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Mind-Body Medicine Researcher Joins UA College of Medicine-Tucson and UA Norton School of Family and Consumer Sciences
October 11, 2011 - Mind-body medicine researcher Charles Raison, MD, has joined the Department of Psychiatry at the University of Arizona College of Medicine-Tucson as associate professor with a joint appointment to the UA Norton School of Family and Consumer Sciences.
Dr. Raison's work focuses on inflammation and the development of depression in response to illness and stress. He aims to translate neurobiological findings into novel pharmacological and behavioral interventions. These interventions include teaching compassion meditation as a preventive health strategy and using anti-inflammatory pharmacological agents for treatment-resistant depression.
In the picture (above), Dr. Raison and his colleague Geshe Lobsang Tenzin Negi, far left, from Emory University met with the Dalai Lama to launch a joint program to teach science to Buddhist monks and nuns and to commence the study of compassion meditation as an educational and preventive health strategy.
"Dr. Raison is a welcome addition to the researchers and scholars in our department and he complements the efforts of our Mind, Brain and Body Research Collaborative," says Francisco Moreno, MD, interim head, UA Department of Psychiatry. "His joint appointment to the Norton School of Family and Consumer Sciences exemplifies the commitment of the College of Medicine and the Norton School to such interdisciplinary, collaborative efforts." The Mind, Brain and Body Research Collaborative is an interdisciplinary and translational collaborative of UA investigators with funded studies of social-emotional processes and the neural systems through which they affect physical diseases.
Dr. Raison joined the UA to further his research in mind-body medicine. "My research had convinced me that one of the important next steps forward in mind-body medicine was to understand the biology of health-relevant group processes. The UA has tremendous interdisciplinary strengths in this area," he explains. "I came with the hopes of joining my expertise in immune/neuroendocrine functioning to the strengths in psychiatry in neuroimaging and autonomic nervous system functioning, with the goal of conducting cutting edge work examining how interdependent processes at all levels - from the genes to society itself - contribute to health and well-being."
His current funded projects include Mechanisms of Meditation, a National Institutes of Health (NIH) R01 study through the National Center for Complementary and Alternative Medicine (NCCAM). This study is examining the effects of different types of meditation on physiological stress responses relevant to emotional and physical health. Another R01 grant, Inflammation, Stress and Social Behavior, recently was funded by NIH to examine the effect of chronic inflammatory activation on real-world social behavior. Patients being treated with interferon-alpha will be studied to determine the role of changes in stress responsivity in mediating cytokine-induced behavioral changes.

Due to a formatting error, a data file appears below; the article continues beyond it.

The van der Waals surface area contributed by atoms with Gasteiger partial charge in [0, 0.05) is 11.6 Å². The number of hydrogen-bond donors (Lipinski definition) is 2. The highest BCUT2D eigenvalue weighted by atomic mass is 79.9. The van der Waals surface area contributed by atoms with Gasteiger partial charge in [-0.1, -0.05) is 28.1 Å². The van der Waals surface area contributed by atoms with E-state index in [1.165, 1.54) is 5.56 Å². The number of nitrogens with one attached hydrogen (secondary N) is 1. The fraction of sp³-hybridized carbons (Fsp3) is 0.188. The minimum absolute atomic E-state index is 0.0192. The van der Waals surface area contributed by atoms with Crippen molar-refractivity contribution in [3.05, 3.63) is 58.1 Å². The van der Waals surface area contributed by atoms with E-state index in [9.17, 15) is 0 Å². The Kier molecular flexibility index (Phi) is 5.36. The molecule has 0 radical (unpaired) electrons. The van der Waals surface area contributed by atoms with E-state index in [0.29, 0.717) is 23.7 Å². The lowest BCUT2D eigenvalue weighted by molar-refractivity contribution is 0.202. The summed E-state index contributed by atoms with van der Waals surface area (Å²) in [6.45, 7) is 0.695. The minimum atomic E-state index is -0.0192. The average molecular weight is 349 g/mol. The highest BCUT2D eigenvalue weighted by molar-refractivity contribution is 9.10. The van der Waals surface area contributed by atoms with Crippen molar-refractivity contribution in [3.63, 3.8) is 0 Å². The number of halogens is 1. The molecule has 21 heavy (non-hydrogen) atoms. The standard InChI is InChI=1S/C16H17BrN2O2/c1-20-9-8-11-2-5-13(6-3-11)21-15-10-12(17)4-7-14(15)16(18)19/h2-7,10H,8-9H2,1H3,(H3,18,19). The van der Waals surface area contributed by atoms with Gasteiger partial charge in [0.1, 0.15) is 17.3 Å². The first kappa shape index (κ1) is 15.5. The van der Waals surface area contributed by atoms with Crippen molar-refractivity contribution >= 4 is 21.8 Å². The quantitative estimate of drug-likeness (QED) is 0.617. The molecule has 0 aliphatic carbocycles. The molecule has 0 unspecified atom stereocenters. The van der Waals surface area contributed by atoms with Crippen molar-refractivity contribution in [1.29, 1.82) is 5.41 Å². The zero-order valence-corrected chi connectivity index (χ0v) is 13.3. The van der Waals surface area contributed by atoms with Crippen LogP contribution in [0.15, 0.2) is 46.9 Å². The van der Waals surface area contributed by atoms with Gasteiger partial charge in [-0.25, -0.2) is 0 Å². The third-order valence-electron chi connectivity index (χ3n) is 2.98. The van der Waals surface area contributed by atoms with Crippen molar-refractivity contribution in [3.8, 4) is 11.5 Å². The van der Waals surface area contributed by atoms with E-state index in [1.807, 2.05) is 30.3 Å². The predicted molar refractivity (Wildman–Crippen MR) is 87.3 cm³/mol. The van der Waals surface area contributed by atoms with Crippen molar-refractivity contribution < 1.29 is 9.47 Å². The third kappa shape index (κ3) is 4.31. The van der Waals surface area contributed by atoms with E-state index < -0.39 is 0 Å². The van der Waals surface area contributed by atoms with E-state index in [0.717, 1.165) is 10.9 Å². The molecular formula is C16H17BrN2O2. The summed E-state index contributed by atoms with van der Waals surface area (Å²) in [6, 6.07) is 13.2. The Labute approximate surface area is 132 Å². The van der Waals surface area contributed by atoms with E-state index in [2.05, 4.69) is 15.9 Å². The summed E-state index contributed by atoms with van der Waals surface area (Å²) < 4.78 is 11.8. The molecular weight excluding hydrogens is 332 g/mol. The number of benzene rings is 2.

Dr. Raison's recruitment to the UA was made possible by fundraising led by the founders of the Mind, Brain and Body Research Collaborative, Karen Weihs, MD, UA associate professor of psychiatry, and Richard Lane, MD, PhD, UA professor of psychiatry, psychology and neuroscience, in conjunction with Soyeon Shim, PhD, director of the Norton School of Family and Consumer Sciences in the UA College of Agriculture and Life Sciences, and her colleague, Stephen Russell, PhD, director of the UA Frances McClelland Institute for Children, Youth and Families. "We are immensely grateful to donors Barry and Janet Lang for their generous financial support to make this happen," says Dr. Shim.
Generous support also was provided by the UA College of Medicine Dean‚Äôs Office, UA BIO5 Institute, Clinical Translational Science Institute and Office of the Vice President for Research.
Prior to joining the UA, Dr. Raison was with Emory University in Atlanta, Ga., where he was an associate professor in the Department of Psychiatry and Behavioral Sciences, clinical director of the Emory Mind Body Program and director of the Behavioral Immunology Clinic.
Dr. Raison serves as a mental health expert for CNNhealthcare.com and frequently appears in other media outlets. He is the 2011 Chair of the U.S. Psychiatric and Mental Health Congress.
After receiving his medical degree from Washington University in Saint Louis, Mo., Dr. Raison completed his residency in psychiatry at the University of California, Los Angeles, where he served as chief resident of Adult Inpatient Services. He was the director of Emergency Psychiatry Services and attending physician of the Adult Inpatient Service at the UCLA Neuropsychiatric Institute and Hospital before moving to Emory University where he secured a Scientist Development Award for Clinicians from the National Institutes of Mental Health to launch his scientific career.